June 3, 2022

 

After over 30 years with the City of Newberry, Keith Minick has retired as the fire chief of the Newberry Fire Department. Minick said he will miss his “other family” greatly, as this is all he has ever known.

The support of his family, but most of all his wife Katrina, has afforded him the opportunity to serve all these years, he said.

While as a child there was always a dream of the big red firetruck, Minick said working within the fire service was not in his overall plan when he graduated from high school. After graduation, Minick went to work for his uncle at a local shop, where he said two family members – his uncle and cousin’s husband, both involved as volunteers within the fire and rescue service persuaded him to consider the fire service.

“I got my start as a volunteer for the Silverstreet Fire Department,” he said.

Once his sights were set on the fire service, he said he never really looked back. Becoming a career firefighter in those days, Minick said was competitive.

“You really had to stand in line, wait your turn so to speak,” he said. “I was fortunate enough in 1991 to get hired by the Newberry Fire Department and it sparked a passion that I’ve had ever since.”

Coming into his career as a firefighter, Minick rose to the level of engineer, then to lieutenant in 1999 and captain in 2004. In 2008, he said he was honored to become the fire chief for the department.

Throughout his career, Minick said he has seen many changes come to the fire service. For starters, the emphasis on community risk reduction and the idea of “if we can prevent it [fires] we don’t have to fight it.”

“I think we’ve always focused efforts on fire prevention, but now you’re seeing more about community risk reduction and making sure the community is safe as a whole,” he said.

Minick said a career in the fire service was about having a passion to serve your community, and those you don’t know.

“Being that servant leader,” Minick said. “It’s not just a job to go to. I think that’s what has kept me in this profession for such a long time.”

Such a rewarding aspect of his career, he said was seeing children in the community that recognized him from fire prevention efforts at their school, or having a resident thank them for installing the smoke alarm that ultimately saved their family when their home caught fire.

Starting as fire chief, Minick said he had many goals, one being to build and continue to build partnerships with agencies throughout the area. Just recently, he said one of these goals was combined with another of his to develop training grounds.

“The partnership with Newberry County Emergency Services for the combined training facility has been a rewarding contribution to be a part of,” he said. “It was really a joint effort.”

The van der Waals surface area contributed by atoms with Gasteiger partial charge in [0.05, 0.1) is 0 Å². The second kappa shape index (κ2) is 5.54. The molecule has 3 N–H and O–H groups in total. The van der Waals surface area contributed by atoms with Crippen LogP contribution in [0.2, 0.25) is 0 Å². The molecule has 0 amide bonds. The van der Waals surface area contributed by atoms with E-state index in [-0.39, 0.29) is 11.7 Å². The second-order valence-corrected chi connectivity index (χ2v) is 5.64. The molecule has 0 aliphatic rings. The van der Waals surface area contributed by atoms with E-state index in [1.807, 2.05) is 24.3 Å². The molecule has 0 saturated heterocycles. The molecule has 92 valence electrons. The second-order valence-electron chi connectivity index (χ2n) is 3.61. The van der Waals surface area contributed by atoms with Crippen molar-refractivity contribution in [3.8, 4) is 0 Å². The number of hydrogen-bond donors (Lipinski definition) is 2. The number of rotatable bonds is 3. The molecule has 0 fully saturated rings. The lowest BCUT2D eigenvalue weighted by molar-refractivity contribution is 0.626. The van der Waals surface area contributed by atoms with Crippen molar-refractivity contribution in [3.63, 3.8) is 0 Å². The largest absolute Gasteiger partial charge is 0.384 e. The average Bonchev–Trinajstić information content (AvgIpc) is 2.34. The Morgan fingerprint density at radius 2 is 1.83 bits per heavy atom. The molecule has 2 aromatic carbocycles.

Other goals coming to reality included the development of the career technology center and being able to put a designated staff member in charge of recruitment and retention for the department.

The network of the fire service, the meeting of new people, being a servant to people and helping them in their time of need is what Minick said he will miss most.

“The positive outcomes have outweighed the sad ones over the years,” he said. “The fire service in my mind is the greatest profession to be in. I can’t say enough about the comradery and the passion that people have, it’s unbelievable.”

While he is moving into another chapter of his life, Minick says he still plans to be involved in the fire service through volunteering. His plans also include continuing to volunteer with the South Carolina Firefighters’ Association in some capacity and to continue as the South Carolina State Firefighter Mobilization Regional Coordinator

For those considering a career in the fire service, he said it is the best job in the world.

“Whether you volunteer and get satisfaction through helping people that way, or whether you make it your career,” he said. “I wouldn’t change a thing of being in the fire service.”

As people try to find their place in life, Minick said he thinks it is a great career to pursue, being that its about passion and rewarding yourself by doing for others.

Looking towards the future, Gene Shealy officially stepped into the role of fire chief on June 1. Shealy has been with the City of Newberry since 2003 and was most recently in the role of recruitment and retention coordinator within the fire department.

Minick said he was ecstatic to be able to leave the fire department in good hands with the staff there.

“It’s been great to watch all the people in the department grow and move through the ranks. We have good people there – a lot of talent, a lot of people vested in their community and willing to serve,” he said. “I think that speaks volumes for those that are there.”

City Manager Matt DeWitt said the city had been fortunate to have had Minick within the fire service for such a long and successful tenure.

“We will miss Chief Minick, as we are like family, but his efforts have left the Newberry Fire Department in a great position to move forward,” he said. “He’s developed leadership that will continue to ensure the department’s continued success. We are confident and excited about the direction Chief Shealy will lead the team and continue to develop talented firefighters that Newberry can be proud and thankful for.”